Tag Archives: North Fork Bear News

2021 edition of North Fork Bear News available online

Grizzly bear strolling along a roadThe North Fork Bear News is back! Many of you should have received the 2021 edition in the mail, but it is now also available online.

Editor Julie Zeigler’s introduction tells the story . . .

We’re back! The North Fork Bear News was an annual newsletter that Amy Secrest, with layout assistance from Richard Wackrow, created and thoughtfully published from 2000-2005. A big shout out and thanks to the both of them for all their work! I have humbly taken up the mantle, and with support from the North Fork Preservation Association, plan to resume a yearly spring mailing to any and all North Forkers who would like to receive it. I would like to encourage any feedback you may have on this issue, but even more so any suggestions for content you would like to see in the future (my contact info can be found on page 6). It is our hope that this newsletter be educational, interesting, and inspiring; not only a way to stay informed on the wildlife that we are lucky enough to cohabit alongside, but also to celebrate the ways that we are all connected to each other as the North Fork community.

View/download the 2021 North Fork Bear News (PDF, 5.68MB)

Larry Wilson: Fewer bear problems this summer

In this week’s column, Larry talks about the encouraging drop in bear-human conflicts this summer. . . .

I’m a little bit surprised that there have been so few grizzly bear problems this summer.

On Trail Creek, the huckleberry crop has been less than bountiful in the lower elevations, and this usually translates to more bear problems.

The two three-year-old sows that have been seen quite often have not caused any problems, and the big boar on Trail Creek has also been seen but, so far, has not been a problem.

I think there are several reasons for this, but the biggest is the fact that North Fork humans have become excellent guests in grizzly habitat.

Continue reading at the Hungry Horse News . . .

The North Fork Bear News is out! ‘Patti Bear’ at risk

The North Fork Bear News is out! If you are on the mailing list, you should have it now or be getting it soon. If you are not on the mailing list, or just don’t want to wait, you can read it online here (in color, no less).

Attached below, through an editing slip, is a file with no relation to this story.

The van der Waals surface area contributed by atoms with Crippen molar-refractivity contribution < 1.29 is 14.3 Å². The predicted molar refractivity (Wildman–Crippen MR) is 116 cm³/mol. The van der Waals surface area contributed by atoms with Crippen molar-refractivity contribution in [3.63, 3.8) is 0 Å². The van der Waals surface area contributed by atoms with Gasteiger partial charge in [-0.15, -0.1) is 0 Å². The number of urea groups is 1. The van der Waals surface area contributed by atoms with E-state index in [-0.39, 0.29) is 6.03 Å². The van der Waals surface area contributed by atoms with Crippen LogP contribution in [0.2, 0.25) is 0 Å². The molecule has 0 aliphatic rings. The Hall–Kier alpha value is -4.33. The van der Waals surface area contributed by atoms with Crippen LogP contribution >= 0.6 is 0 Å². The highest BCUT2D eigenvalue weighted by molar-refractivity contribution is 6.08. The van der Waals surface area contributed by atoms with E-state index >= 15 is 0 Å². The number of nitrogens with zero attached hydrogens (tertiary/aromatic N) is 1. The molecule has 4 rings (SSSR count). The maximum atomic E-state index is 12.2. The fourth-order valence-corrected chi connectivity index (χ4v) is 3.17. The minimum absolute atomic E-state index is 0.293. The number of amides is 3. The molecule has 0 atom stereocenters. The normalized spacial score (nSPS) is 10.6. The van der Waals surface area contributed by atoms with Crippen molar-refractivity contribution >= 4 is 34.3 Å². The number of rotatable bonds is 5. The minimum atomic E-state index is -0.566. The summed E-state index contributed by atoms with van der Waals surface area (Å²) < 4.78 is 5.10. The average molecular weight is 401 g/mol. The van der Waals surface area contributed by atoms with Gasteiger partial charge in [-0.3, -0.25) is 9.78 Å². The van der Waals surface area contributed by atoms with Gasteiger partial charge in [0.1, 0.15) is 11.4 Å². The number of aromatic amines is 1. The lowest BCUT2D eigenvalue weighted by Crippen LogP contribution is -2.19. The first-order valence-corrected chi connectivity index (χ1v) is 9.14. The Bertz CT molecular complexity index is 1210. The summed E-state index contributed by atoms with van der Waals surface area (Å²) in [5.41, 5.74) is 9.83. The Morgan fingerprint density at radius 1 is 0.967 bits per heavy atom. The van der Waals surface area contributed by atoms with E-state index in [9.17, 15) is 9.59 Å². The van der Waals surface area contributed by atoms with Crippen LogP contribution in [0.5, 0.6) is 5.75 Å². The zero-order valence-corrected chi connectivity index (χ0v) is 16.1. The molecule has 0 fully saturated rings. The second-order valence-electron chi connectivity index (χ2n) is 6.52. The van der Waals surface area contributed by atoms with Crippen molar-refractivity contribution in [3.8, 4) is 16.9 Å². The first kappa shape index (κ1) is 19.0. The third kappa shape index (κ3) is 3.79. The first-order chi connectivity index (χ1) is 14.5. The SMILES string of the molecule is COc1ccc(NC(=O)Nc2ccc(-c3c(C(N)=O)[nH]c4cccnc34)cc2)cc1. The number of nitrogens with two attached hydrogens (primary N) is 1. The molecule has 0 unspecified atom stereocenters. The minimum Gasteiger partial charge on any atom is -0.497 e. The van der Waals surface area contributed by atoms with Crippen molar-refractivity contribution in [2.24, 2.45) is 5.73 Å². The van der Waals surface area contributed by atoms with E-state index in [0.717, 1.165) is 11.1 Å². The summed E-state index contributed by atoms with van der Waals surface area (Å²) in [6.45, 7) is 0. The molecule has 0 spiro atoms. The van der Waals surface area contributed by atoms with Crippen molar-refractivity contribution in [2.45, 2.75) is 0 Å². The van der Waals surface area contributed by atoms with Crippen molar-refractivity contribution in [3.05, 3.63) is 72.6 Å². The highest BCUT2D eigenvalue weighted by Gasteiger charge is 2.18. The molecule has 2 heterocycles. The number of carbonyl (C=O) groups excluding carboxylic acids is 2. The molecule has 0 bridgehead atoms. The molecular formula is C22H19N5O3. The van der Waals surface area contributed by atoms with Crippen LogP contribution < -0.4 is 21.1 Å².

This year’s issue has lots of good content about bears, but its primary motivation is the (unnecessary) risk to “Patti Bear,” a young female North Fork grizzly. Here’s what the Bear News people have to say . . .

Patti Bear & hummingbird feeder

Dear Fellow North Forkers:

A few of us have resurrected the North Fork Bear News in response to Tim Manley’s warning at the winter Interlocal meeting that he may have to remove Patti Bear this summer if she gets another food reward. We don’t want to see that happen, and we’re confident the rest of the North Fork community doesn’t want to see it happen either. So we’ve decided to get the word out, and we invite you to do the same.

It’s been a long time since the North Fork has lost a bear because of human food rewards, and we have a good reputation for keeping our camps clean and our bears safe. Patti Bear’s story isn’t over yet – Manley says she can still learn to stay out of trouble and he’s made it clear that the last thing he wants to do is kill a bear. But now more than ever, her survival is up to us.

Preventing Patti or any other bear from getting a food reward is simple, and most of us know the drill: don’t leave food or garbage out where bears can get to it. But if it’s so simple and we know the drill, why is a grizzly bear’s life on the line because of human food rewards?

It’s a question each of us needs to ask ourselves if we are serious about the welfare of bears on the North Fork. And it’s not a stretch to say that the welfare of our neighbors and their property is at stake, too. Most of us know what a food conditioned grizzly bear can do to a cabin, or to a person.

Putting up electric fencing, cleaning up dog food or garbage, or removing dead ground squirrels from the yard can be inconvenient, and everyone enjoys seeing birds at a birdfeeder. The question ultimately becomes whether a bear’s life is worth a little extra cleanup or giving up our birdfeeders. We think it is. With a little extra effort on all our parts, Patti Bear can stay wild, free, and alive.

Continue reading the North Fork Bear News . . .